Sudan risks losing debt relief with Abyei push: US


Sudan has risked US$38 billion in potential debt relief and other incentives by occupying Abyei and must agree to resume talks on the disputed region quickly, the U.S. special envoy for Sudan says.

Ambassador Princeton Lyman said he would return to Sudan this week as diplomats scramble to defuse the crisis over oil-rich Abyei, which has pushed north and south Sudan close to conflict just weeks before south Sudan is due to declare independence on July 9. Khartoum’s northern army vowed on Monday to hold territory it seized over the weekend in the disputed region, defying a United Nations demand it withdraw.

Lyman, named the Obama administration’s top diplomat for Sudan earlier this year, blamed both sides for violating their 2005 peace deal by sending forces into Abyei. But he said Khartoum had overreacted badly by trying to seize the territory outright. “Now the pressure is understandably and rightfully on them to withdraw and pull back,” Lyman told Reuters in an interview.

He said the Abyei invasion made it impossible for the United States to continue work on key incentives it has offered Khartoum: gradual steps toward full normalization of diplomatic ties, the removal of Sudan from the U.S. terrorism blacklist, and an international deal on debt relief. The United States offered the package last year to encourage Khartoum to cooperate on a January referendum on southern independence and to improve conditions in the western region of Darfur.

The United States placed Sudan on its list of state sponsors of terrorism in 1993 and imposed economic, trade and financial sanctions in 1997 which were later supplemented by a United Nations arms embargo. Lyman said the Abyei dispute could interrupt the delivery schedule for all of the incentives, noting that each required a series of specific steps that required verification.
“It is not a question of do you stop it now or turn it back on tomorrow. This is a long-term process that they are jeopardizing,” Lyman said.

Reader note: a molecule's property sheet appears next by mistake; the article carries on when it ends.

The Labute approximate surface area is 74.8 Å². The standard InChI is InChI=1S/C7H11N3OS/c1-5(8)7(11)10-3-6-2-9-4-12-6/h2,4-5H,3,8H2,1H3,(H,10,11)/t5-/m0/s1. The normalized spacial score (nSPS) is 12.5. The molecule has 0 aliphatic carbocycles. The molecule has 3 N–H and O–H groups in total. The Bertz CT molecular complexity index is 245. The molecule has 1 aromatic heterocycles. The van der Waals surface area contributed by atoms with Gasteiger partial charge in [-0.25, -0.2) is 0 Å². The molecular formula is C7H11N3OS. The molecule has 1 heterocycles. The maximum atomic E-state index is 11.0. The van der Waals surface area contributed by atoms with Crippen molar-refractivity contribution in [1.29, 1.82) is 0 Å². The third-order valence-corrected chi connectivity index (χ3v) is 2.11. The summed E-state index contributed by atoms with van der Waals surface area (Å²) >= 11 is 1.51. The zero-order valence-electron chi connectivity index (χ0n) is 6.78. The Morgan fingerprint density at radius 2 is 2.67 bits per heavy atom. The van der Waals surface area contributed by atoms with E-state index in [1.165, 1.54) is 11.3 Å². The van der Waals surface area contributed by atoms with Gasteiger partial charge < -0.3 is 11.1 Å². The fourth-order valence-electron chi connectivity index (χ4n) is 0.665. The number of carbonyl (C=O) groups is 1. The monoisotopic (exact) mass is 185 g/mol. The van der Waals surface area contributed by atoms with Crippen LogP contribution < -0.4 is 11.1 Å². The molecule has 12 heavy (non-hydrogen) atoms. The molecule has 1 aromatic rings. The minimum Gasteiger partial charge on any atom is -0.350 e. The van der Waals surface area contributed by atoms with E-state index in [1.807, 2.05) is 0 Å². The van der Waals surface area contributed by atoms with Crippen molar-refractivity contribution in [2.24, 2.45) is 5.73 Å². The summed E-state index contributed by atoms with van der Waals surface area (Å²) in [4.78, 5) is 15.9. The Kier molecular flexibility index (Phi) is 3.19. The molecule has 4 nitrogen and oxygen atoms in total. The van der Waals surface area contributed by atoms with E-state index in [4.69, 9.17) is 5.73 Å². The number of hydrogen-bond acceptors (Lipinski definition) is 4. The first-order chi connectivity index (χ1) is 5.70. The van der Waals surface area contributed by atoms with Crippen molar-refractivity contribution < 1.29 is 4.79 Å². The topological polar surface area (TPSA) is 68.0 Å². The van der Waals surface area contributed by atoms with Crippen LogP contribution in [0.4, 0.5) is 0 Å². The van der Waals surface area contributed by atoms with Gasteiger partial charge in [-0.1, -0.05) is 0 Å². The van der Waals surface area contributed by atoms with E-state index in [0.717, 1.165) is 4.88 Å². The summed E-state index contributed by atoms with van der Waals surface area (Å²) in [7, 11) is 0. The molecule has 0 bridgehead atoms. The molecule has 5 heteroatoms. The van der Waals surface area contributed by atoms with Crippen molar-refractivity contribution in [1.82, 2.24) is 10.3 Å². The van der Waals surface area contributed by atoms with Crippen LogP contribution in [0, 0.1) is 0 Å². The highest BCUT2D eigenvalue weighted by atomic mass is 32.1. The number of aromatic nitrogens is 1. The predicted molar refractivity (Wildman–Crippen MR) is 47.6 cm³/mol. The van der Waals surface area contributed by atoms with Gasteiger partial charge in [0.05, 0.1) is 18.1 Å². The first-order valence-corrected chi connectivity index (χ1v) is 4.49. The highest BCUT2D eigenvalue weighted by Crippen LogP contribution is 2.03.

Activist groups said on Monday that Khartoum’s latest move in Abyei, along with escalating violence in Darfur, showed it was not sincere in seeking a peaceful resolution to either conflict and called on the United States to shift from incentives to penalties to try to force compliance.
“If there is no cost to the Khartoum regime’s commission of atrocities and to the dishonoring of agreements, then why would anything change in Sudan?” said John Prendergast, co-founder of the Enough Project, an anti-genocide group. “It is time to impose serious consequences for the Khartoum regime’s use of overwhelming military force to deal with every challenge it faces,” he said.

Lyman said that Sudan already faced the prospect of real consquences if it failed to shake off international sanctions at a time when its own economy faces the loss of southern oil revenue and rising inflation. “They need to be part of the international financial community and that’s the incentive. But they can’t get there this way. And that’s the biggest consequence of all,” he said.

Lyman said he would convey this message to Khartoum officials on his trip to the region this week, which will also involve meetings in southern Sudan in an effort to get both sides back to the negotiating table.

The African Union’s mediator for Sudan, former President Thabo Mbeki, is also shuttling between the two sides and other African leaders are weighing in, urging them to step back from the conflict, Lyman said.

Lyman said the immediate goal was a withdrawal of forces from Abyei and strengthening the U.N. peacekeeping mission, but that this would be followed by concrete proposals on how to resolve outstanding issues between north and south, which also include division of future oil revenues.
“This is not a marriage made in heaven,” Lyman said. “The two may not kiss on the cheek but they do have to shake hands. They need each other, that’s the reality.”